How Red Hat has come to dominate Kubernetes

Kubernetes seems destined to rule enterprise infrastructure, but, oddly, only Google and Red Hat seem to be playing to win in Kubernetes

How Red Hat has come to dominate Kubernetes
George Becker (CC0)

In the old world, the operating system was the center of the computing universe. In today’s modern application age, container platforms fill the space once occupied by the OS. That fact helps to explain why so much cash and code is pouring into Kubernetes.

What it doesn’t explain, however, is why comparatively few companies are investing heavily enough in Kubernetes. Given the central role Kubernetes seems destined to play in shaping enterprise infrastructure, we should see more competition to contribute, given that more code tends to equal more influence in open source. Oddly, only Google and Red Hat seem to be playing to win in Kubernetes, based on contribution counts.

Coding Kubernetes for cash and influence

Google tops the Kubernetes charts, which isn’t too surprising. After all, Google, in a master stroke of open source brilliance, first released the project as a way to give outsiders access to its internal container management smarts. Google isn’t a charitable foundation, however, and this act helped to position its cloud as the premier place to run Kubernetes workloads. “Build with containers on your laptop,” was Google’s call to developers, “but scale them on Google Cloud Platform.”

But not if Red Hat gets there first.

Call it dumb luck or shrewd strategy, but Red Hat has rocketed up the Kubernetes contributor charts over the past few years, determined not to miss out on “the new enterprise Linux,” as Red Hat’s Daniel Riek has styled it.

Important for the open source leader, Red Hat CEO Jim Whitehurst told me that, whereas in the old enterprise computing world the company could grab roughly 20 percent of the Linux market and still miss out on the 50 percent of the market that stuck with Windows, “containers are Linux.” That is, for a company with Linux in its DNA, the entire market is now part of its near-term, total addressable market.

That’s huge. And it’s why Red Hat—perhaps more than most—saw the need to contribute early and often to Kubernetes, which is rapidly becoming the industry’s operating system for the next few decades.

The stakes are huge. So is the cash. For a company like Red Hat, Kubernetes is a deal-multiplier. As Whitehurst explained, there’s a lot more value in a platform where app services need to run and, because there’s more value, Red Hat charges more for it. How much more? To run Red Hat Enterprise Linux (RHEL) on two sockets sets you back roughly $800. Those same two sockets running OpenShift, Red Hat’s Kubernetes platform? $15,000.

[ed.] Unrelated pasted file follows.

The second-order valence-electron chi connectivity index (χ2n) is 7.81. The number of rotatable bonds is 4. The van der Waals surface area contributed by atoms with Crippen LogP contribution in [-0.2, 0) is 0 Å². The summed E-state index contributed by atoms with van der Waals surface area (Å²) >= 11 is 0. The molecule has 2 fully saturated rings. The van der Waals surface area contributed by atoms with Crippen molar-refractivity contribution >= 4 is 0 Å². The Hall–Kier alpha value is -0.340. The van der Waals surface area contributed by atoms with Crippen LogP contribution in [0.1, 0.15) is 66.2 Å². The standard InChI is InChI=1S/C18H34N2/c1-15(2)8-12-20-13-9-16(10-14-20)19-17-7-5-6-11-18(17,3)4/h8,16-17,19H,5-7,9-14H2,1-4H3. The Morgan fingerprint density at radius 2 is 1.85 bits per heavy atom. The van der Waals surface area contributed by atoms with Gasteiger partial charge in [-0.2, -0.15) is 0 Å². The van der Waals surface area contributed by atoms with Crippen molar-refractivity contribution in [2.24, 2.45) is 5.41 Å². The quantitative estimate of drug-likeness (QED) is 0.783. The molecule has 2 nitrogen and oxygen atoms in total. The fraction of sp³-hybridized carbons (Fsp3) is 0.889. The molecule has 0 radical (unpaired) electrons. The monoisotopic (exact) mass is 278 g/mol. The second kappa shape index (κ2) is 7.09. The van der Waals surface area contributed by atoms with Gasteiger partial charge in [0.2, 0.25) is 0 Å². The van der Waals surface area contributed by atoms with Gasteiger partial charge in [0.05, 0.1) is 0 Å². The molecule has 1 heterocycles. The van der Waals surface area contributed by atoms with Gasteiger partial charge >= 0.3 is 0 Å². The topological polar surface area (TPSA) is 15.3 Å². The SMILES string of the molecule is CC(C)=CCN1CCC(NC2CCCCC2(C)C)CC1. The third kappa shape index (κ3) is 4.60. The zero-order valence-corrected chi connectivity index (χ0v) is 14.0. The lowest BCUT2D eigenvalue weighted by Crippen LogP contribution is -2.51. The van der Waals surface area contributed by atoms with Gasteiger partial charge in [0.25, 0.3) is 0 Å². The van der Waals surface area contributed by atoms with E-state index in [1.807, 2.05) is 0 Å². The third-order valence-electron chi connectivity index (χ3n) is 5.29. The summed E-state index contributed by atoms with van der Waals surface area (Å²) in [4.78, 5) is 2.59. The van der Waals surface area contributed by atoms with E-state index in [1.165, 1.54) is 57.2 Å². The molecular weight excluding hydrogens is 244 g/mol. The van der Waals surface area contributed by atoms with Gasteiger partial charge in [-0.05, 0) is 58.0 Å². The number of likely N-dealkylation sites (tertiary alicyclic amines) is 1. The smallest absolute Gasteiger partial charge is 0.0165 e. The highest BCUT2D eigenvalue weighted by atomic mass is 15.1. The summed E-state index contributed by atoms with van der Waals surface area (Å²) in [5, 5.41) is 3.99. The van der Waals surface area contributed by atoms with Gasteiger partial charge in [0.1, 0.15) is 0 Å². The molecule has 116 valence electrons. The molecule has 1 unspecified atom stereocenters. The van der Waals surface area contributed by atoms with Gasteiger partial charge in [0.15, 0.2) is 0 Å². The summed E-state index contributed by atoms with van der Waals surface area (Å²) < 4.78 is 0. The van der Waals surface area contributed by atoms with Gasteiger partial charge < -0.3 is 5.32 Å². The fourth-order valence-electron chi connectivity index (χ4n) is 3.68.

That’s right. Same “operating system” approach, but 20 times as much total addressable market potential. In the last quarter, Red Hat reported a 75 percent increase in OpenShift customers. Kubernetes is the gift that keeps on giving to Red Hat.

The cloud hordes have arrived

Others have been slow to see the opportunity that Red Hat clearly sees, but that doesn’t mean that Red Hat is alone. Aside from Google, the major cloud vendors have been slow to tap into Kubernetes. The most obvious contender, Amazon Web Services, is completely missing out on the industry’s early embrace of the community container platform darling. Whitehurst told analysts that Red Hat doesn’t “often compete directly head to head with the cloud providers,” and that’s likely because 1) most cloud activity happens on AWS, which was MIA in Kubernetes, and 2) Google has the best Kubernetes story of the major cloud vendors but hasn’t been a strong enterprise player.

This has left the ground to Red Hat.

AWS finally released its Kubernetes service in June 2018, and it will almost certainly see a spike in adoption. But maybe not as big as you might expect. It’s right to expect many enterprises to go native on the cloud from the start, using Kubernetes there rather than on-premises (though current Cloud Native Computing Foundation data suggests that many still run Kubernetes on-premises).

Lost in that analysis, however, is the reality that in open source land, code contributors tend to reap what they sow. It’s one thing to offer a Kubernetes cloud service. It’s quite another to give customers confidence that they can influence the Kubernetes roadmap, which currently only Google and Red Hat can do with confidence (and Microsoft to a lesser extent).

Only Google and Red Hat are driving the Kubernetes roadmap, Whitehurst told me, which gives big enterprises comfort that these vendors can support them long-term. (Though, again, Google has not been an enterprise player historically, so it’s unlikely it’s having the same level of strategic discussions that Red Hat does.

For Red Hat, this could result in “tens of billions in revenue,” said Whitehurst. And Red Hat doesn’t have to win all of the Kubernetes market. Again, in the old world of operating systems, the market was split between Linux and Windows, with Red Hat getting just a fraction of the overall market. That sizable share of the Linux market, but fractional share of the overall market, is worth billions to Red Hat today. Anything like the same percentage of the burgeoning Kubernetes market, however, has potentially 20 times the revenue.

Which is why Red Hat keeps contributing code to Kubernetes, and why every other vendor that wants a big stake in its future, and the code that comes with it, should be investing just as heavily.

Copyright © 2018 IDG Communications, Inc.